There was a time — a blessedly long one, stretching across the second half of the 20th century — when anti-Semitism was, as Norman Podhoretz put it, “the hate that dare not speak its name,” a rare, suppressed, sub-rosa sentiment unacceptable to serious people in the Western world.
Alarmingly, though, as the world marks Holocaust Remembrance Day this year, the hate has returned above ground with a vengeance. Anti-Semites are once again making themselves heard throughout the Western world — on college quads, in parliament halls, in presidential campaigns, online, and offline, from the usual corners of the Middle East to Continental Europe and the U.S.
Consider all that’s happened just in the last few months:
Up to 50 members of Britain’s Labour Party have been suspended for anti-Semitic comments in recent weeks. It’s not just notorious Jew-baiter Ken Livingstone, who claimed last week that Hitler “support[ed] Zionism,” but Member of Parliament Naz Shah, who called in 2014 for Israel to be relocated to the United States and has likened Zionists to al-Qaeda.
Anti-Semitism, of course, is nothing new for Labour. There was Shah Hussain, a councilor in a northern English town, who in 2014 accused an Israeli soccer player of “doing the same thing that hitler [sic] did to ur race in ww2.” There was Nottingham City Councilman Ilyas Aziz, who in 2014 called on Jews to “stop drinking Gaza blood.” And let’s not forget Salim Mulla, a councilor in Blackburn with Darwen, who in 2015 wrote that “Zionist Jews are a disgrace to humanity.”
The epidemic of racism on the British left has proven so virulent that Labour’s sister party in Israel is considering suspending ties. The best response Labour’s far-left leader Jeremy Corbyn has been able to muster is the dubious claim that only a “very small number of people . . . have said things that they should not have.” Corbyn, it bears noting, once called Hamas and Hezbollah his “friends,” and even today refuses to renounce that stance. Perhaps we shouldn’t be surprised that anti-Semitic attacks in England spiked by 60 percent last year.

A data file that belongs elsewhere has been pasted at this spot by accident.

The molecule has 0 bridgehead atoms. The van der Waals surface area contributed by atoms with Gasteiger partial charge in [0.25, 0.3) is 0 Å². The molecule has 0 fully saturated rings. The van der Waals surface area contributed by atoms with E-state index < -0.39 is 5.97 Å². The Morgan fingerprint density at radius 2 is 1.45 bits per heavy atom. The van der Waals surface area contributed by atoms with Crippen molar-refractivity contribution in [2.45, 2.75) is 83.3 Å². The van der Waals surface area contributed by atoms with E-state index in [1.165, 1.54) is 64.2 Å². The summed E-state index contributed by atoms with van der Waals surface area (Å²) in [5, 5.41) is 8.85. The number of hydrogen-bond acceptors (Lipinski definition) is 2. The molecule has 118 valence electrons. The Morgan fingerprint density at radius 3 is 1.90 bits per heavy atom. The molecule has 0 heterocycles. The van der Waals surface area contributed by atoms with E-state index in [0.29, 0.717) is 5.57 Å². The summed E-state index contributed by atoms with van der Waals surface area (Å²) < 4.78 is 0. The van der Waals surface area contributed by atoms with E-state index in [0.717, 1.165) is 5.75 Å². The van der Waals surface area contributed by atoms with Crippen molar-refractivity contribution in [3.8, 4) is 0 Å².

Meanwhile, across the Atlantic, the American university campuses where opposition to Israel’s very existence is de rigueur have turned even more hostile to the Jewish state and the Jewish people. A student senator at Stanford University made headlines in April when he claimed that Jews control “the media, economy, government and other social institutions.” A Harvard Law Student asked the visiting Tzipi Livni, a member of Israel’s Knesset and its former foreign minister, why she was “so smelly,” reviving an age-old anti-Semitic trope. A year ago, a Jewish student at UCLA applying to join a campus board was subjected to an inquisition over her religion, asked how she could possibly remain unbiased as a Jew.
As the world marks Holocaust Remembrance Day this year, the hate has returned above ground with a vengeance.
Such sentiments are no longer confined to the lunatic fringes of the left, either. As GOP front-runner Donald Trump’s presidential campaign has picked up steam, it has also gained a legion of supporters from the so-called “alt-right,” including hard-core American anti-Semites.
Jewish writers and pundits critical of Trump have found themselves on the receiving end of vile threats and anti-Semitic taunts. Bethany Mandel was called a “slimy Jewess” who “deserve[s] the oven.” Dana Milbank was labeled a “kike communist.” And Julia Ioffe, who profiled Trump’s wife Melania, was called a “Filthy Russian Kike” and saw her face photoshopped into a mugshot from Auschwitz on Twitter. Trump may not himself be to blame for these outbursts, but he certainly hasn’t done much to quiet or discourage them when given the chance.
Anti-Semitic words are bad enough, but there is of course actual violence to contend with as well. In recent years, the world has witnessed dozens of deadly attacks against Jews worldwide, in Istanbul, Paris, Mumbai, and the Middle East, where Jewish perfidiousness is the one thing Sunni and Shia extremists can agree on.
I don’t count myself among the alarmists who detect another Kristallnacht lurking around every corner. I recognize that anti-Semitism never disappeared, not even after the Holocaust, and probably never will. But a dam of sorts appears to be breaking across the world. So as we bless the memory of the 6 million Jews who perished 70 years ago, it’s worth remembering that “Never Again” remains a commitment invested with real meaning and importance. Vigilance is needed now more than ever.
— Michael M. Rosen is an attorney and writer living in Israel.